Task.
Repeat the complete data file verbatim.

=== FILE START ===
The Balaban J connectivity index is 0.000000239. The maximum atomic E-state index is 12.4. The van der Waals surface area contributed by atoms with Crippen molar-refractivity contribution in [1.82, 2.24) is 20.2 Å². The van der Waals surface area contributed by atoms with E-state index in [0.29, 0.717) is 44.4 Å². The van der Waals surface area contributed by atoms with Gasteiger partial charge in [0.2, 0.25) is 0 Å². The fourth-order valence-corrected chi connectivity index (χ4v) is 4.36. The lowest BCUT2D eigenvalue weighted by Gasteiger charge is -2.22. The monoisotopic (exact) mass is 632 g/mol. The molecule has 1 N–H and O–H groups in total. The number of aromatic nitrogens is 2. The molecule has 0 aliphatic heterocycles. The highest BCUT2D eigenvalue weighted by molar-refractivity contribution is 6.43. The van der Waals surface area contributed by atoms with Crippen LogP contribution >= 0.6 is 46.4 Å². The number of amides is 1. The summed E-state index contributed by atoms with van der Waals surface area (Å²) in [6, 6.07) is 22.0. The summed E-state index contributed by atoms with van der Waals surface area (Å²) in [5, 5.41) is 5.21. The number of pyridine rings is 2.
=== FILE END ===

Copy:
The Balaban J connectivity index is 0.000000239. The maximum atomic E-state index is 12.4. The van der Waals surface area contributed by atoms with Crippen molar-refractivity contribution in [1.82, 2.24) is 20.2 Å². The van der Waals surface area contributed by atoms with E-state index in [0.29, 0.717) is 44.4 Å². The van der Waals surface area contributed by atoms with Gasteiger partial charge in [0.2, 0.25) is 0 Å². The fourth-order valence-corrected chi connectivity index (χ4v) is 4.36. The lowest BCUT2D eigenvalue weighted by Gasteiger charge is -2.22. The monoisotopic (exact) mass is 632 g/mol. The molecule has 1 N–H and O–H groups in total. The number of aromatic nitrogens is 2. The molecule has 0 aliphatic heterocycles. The highest BCUT2D eigenvalue weighted by molar-refractivity contribution is 6.43. The van der Waals surface area contributed by atoms with Crippen LogP contribution >= 0.6 is 46.4 Å². The number of amides is 1. The summed E-state index contributed by atoms with van der Waals surface area (Å²) in [6, 6.07) is 22.0. The summed E-state index contributed by atoms with van der Waals surface area (Å²) in [5, 5.41) is 5.21. The number of pyridine rings is 2.